The Moving Word

Writer, Preacher, Bookworm, Student of the Word

Review of Bruce Morton’s “Deceiving Winds.”

Technology advances, yet man stays the same. The problems of God’s people in the past, return in new clothes to do battle again in a new age.

Bruce Morton’s book, Deceiving Winds asks, “Is the Church adapting to remain relevant to our culture or are we simply repeating the abuses of worship in ancient Ephesus?”

Morton’s subtitle says: “Christians Navigating the Storm of Mysticism, Leadership Struggles and Sensational Worship.”

Morton’s extensive research brings Ephesus to life for modern readers. Their culture is examined in light of modern America and the challenges facing the Lord’s church.

Morton does good work in this book and his attention to detail adds to the body of knowledge available to students of Ephesians.He helps his readers maneuver the choppy waters of the emerging church movement and mysticism.

He uses a nautical theme from time to time to make his points. This is appropriate since the strengths of Deceiving Winds lie fore and aft. That is, the best parts of the book are the introduction and the appendices where the author focuses on his research of archaeology and the work of scholars in the field. These sections are worth the price of the book for students of God’s Word.

In these sections, Morton is confident, comfortable and concise. Yet, in between, he becomes a different writer. He is less assured and his writing begins to meander. In the body of the book, he feigns discussing social issues but his approach is too timid for the controversial subject matter. It lacks crispness and focus.

For these reasons, I can recommend Bruce Morton’s book on an academic level. However, for popular reading for the general public, I am hesitant due to the conciliatory tone of material that begs for assertiveness. If only the entire book had the resolve of the introduction and appendices.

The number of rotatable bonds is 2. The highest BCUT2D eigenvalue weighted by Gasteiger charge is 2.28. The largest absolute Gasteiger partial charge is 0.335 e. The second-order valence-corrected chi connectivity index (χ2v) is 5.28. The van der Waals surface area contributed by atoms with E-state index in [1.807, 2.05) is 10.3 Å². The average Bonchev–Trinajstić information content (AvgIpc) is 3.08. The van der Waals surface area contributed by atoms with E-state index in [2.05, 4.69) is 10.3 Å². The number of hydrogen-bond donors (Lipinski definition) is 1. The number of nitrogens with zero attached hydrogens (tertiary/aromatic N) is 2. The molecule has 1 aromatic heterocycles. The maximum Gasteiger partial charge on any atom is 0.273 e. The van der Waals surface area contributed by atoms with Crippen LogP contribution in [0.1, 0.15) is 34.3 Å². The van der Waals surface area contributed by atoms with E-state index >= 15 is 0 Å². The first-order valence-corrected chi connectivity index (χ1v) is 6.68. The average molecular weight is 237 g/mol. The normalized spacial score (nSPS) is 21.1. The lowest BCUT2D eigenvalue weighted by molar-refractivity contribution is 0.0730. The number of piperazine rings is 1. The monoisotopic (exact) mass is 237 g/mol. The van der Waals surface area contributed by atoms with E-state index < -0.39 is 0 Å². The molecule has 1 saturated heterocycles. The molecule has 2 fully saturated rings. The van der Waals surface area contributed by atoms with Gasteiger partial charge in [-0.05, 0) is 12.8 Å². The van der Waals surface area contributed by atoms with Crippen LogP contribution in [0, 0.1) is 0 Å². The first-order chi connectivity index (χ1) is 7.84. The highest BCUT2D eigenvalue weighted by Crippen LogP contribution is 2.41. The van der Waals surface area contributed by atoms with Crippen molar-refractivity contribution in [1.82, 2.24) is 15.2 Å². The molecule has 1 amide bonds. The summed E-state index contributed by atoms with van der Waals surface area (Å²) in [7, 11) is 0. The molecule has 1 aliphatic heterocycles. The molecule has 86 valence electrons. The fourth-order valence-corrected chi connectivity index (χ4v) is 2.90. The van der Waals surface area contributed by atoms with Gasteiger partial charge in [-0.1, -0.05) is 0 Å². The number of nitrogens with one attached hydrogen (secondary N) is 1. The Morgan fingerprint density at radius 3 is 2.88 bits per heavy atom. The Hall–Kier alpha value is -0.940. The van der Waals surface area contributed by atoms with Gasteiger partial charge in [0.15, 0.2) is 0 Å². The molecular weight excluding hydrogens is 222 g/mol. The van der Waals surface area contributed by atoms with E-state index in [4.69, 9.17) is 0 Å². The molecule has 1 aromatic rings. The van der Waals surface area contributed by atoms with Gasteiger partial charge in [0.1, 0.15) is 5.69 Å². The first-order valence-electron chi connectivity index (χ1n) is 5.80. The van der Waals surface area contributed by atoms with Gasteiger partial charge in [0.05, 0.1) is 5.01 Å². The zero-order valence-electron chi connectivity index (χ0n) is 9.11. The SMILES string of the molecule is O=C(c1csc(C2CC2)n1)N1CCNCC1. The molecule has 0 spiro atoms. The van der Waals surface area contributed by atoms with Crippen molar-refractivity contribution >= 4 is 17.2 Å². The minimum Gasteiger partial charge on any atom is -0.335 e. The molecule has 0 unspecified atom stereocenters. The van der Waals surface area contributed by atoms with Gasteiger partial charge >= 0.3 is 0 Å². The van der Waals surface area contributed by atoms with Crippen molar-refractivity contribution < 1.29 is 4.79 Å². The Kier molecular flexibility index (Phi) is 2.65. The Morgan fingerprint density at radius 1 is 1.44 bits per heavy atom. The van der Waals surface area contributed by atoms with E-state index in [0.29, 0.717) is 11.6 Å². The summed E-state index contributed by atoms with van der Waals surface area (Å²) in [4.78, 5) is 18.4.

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4 thoughts on “Review of Bruce Morton’s “Deceiving Winds.”

  1. Very odd indeed that two reviews of this book appeared in my Google Reader on the same day!

    For a different perspective, check out Matt Dabb’s review over on his blog.

  2. I have collected links to original documents and have posted many of them. They are available in translation with links to the meaning of words. People who use simple lexicons seem pretty assertive at the sowing of discord level, but the resources justify being even dogmatic since most of church history agrees.

    Paul is fighting the Dionysus (Bacchus) “worship” which identifies the system after God abandoned Israel to the worship of the Starry Host at Mount Sinai because of musical idolatry which profaned the Rest day. Men like Plutarch identified the “god” they worshipped and the expected messiah as Dionysus. Bruce is correct that Paul and much of the Bible is the antithesis of the ancient and modern “musical worship” when Christ wants to be our Teacher when the elders teach that which is written for our learning: Learning? that which disciples assemble to do.

    Sorry, I flunked writing 101a.

  3. Pingback: Book Review of “Deceiving Winds” « The Fellowship Room

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